No. 77 Civ. 2581(MP).
September 27, 1978. Supplemental Opinion November 8, 1978. See 460 F. Supp. 592.
Rosen Rosen, Monticello, N.Y., for plaintiff; Robert M. Rosen, Monticello, N.Y., of counsel.
Robert M. Peet, New York City, for defendant; Henry W. Herbert, New York City, of counsel.
The defendant has moved for summary judgment in its favor pursuant to Fed.R.Civ.P. 56. For reasons shown hereafter, the motion will be denied at this time.
On September 11, 1976, a freight train operated by the defendant derailed and destroyed plaintiff's warehouse-garage and mill-office buildings. Plaintiff sues for damages. The buildings stood on two of three parcels of land constituting a portion of the railroad right of way which was leased pursuant to leases made in 1937, 1949 and 1966 respectively, by defendant's predecessors in interest to the plaintiff's predecessors in interest and later conveyed to the plaintiff. The mill-office stood on the land leased in 1949. There is some uncertainty as to whether the garage-warehouse stood on the land leased in 1949 or 1966, but the two leases are identical in all respects material to this case. Each lease purported to exculpate the railroad from liability for damage to property on the land, even if caused by negligence of the railroad. Pleading the exculpatory clauses, the railroad has moved for summary judgment in this suit for negligent damage caused by the railroad. It is assumed that there was negligence which proximately caused the damage.
The plaintiff contends that the clauses of the leases which exculpate the defendant from liability for negligent injury committed by the defendant to property on the leased land are unconscionable and thus void under § 235-c(1) of the Real Property Law of New York. The statute permits a Court to refuse to enforce a questioned portion of a lease if as matter of law the Court finds the clause in question to have been unconscionable at the time the lease was made. Section 235-c(2) R.P.L. provides that when it is claimed that any clause may be unconscionable, the parties shall be afforded a reasonable opportunity to present evidence as to its setting, purpose and effect to aid the Court in making the determination.
As has been stated, there are three parcels of land which the defendant's predecessors leased to plaintiff's predecessors in interest. The first was leased to plaintiff's grandfather in 1937 and provided that the lessee assumes all risk of damage to property on the leased or neighboring premises occupied by the lessee arising out of the operation of the railroad whether caused by the railroad's negligence or otherwise.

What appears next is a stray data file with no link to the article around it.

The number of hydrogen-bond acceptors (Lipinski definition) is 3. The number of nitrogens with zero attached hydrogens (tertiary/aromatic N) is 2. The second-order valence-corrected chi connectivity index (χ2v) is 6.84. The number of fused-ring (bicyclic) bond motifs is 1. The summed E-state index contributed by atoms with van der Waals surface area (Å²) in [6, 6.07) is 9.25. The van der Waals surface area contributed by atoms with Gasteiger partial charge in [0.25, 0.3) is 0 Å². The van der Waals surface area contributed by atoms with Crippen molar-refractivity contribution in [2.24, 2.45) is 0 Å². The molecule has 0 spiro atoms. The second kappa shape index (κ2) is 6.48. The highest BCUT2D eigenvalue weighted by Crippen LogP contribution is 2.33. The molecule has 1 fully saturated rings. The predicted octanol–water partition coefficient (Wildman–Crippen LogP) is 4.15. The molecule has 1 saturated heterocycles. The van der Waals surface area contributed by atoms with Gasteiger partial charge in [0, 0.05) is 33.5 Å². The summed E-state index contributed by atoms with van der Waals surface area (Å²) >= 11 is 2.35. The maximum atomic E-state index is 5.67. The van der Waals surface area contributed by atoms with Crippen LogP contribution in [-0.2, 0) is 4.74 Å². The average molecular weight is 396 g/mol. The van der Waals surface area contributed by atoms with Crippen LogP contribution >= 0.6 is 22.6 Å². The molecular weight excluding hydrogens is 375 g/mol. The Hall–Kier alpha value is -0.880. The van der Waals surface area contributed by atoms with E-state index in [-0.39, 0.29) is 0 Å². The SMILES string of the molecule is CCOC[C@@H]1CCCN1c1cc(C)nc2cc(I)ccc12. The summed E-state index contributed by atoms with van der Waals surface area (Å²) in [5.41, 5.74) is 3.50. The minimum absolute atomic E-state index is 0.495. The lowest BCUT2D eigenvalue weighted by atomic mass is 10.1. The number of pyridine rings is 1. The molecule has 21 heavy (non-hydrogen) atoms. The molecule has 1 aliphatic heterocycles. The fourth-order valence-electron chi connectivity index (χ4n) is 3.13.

The second parcel was leased to plaintiff's grandfather in 1949 and provided similarly that all risk of fire or any other damage to property on the leased premises was to be borne by the lessee whether caused by the railroad's negligence or otherwise.
In 1957 the plaintiff's grandfather assigned the 1937 and 1949 leases to plaintiff's father on consent of the railroad, the assignee undertaking to be bound by the terms of the leases as if named the original lessee.
The third parcel was leased to plaintiff's father in 1966 and included terms the same as those mentioned in the 1949 lease.
In 1973 plaintiff's father conveyed to plaintiff the buildings and equipment that stood on the three parcels of land — but not the land itself. This conveyance was expressly "Subject to all of the terms . . contained in" the leases of the land mentioned above. The plaintiff took occupancy of the buildings and paid the rent thereafter. He thereby came into privity of estate with the lessor. By reason thereof the plaintiff has the benefit and the burden of all covenants running with the land as long as he holds the estate. While the plaintiff did not assume the obligations of the leases and was not liable by privity of contract, Hart v. Socony-Vacuum Oil Co., 291 N.Y. 13, 17, 50 N.E.2d 285, 287 (1943), he was subject to the burdens of the leases in respect of covenants that run with the land. Eagle Enterprises Inc. v. Gross, 39 N.Y.2d 505, 508, 384 N.Y.S.2d 717, 719, 349 N.E.2d 816, 818 (1976); Restatement of Property § 531, comment c (1944). The plaintiff does not argue otherwise nor is there any dispute that "privity of estate" exists here. The exculpatory features of the leases are covenants running with the land. Neponsit Property Owners' Ass'n, Inc. v. Emigrant Industrial Savings Bank, 278 N.Y. 248, 15 N.E.2d 793 (1938).
Unless it can be found from evidence as to their setting, purpose and effect that the clauses exculpating the railroad from negligent injury to plaintiff's property on the demised premises are unconscionable, the defendant is entitled to summary judgment. R.P.L. § 235-c(1). Because plaintiff has claimed that the exculpatory clauses of the leases may be unconscionable, it is entitled to an evidentiary hearing to aid the Court in making the determination. R.P.L. § 235-c(2).
Accordingly, the defendant's motion for summary judgment will be denied at this time and an evidentiary hearing on that issue will be held at a date and time to be fixed by the Court after consultation with counsel as to their convenience.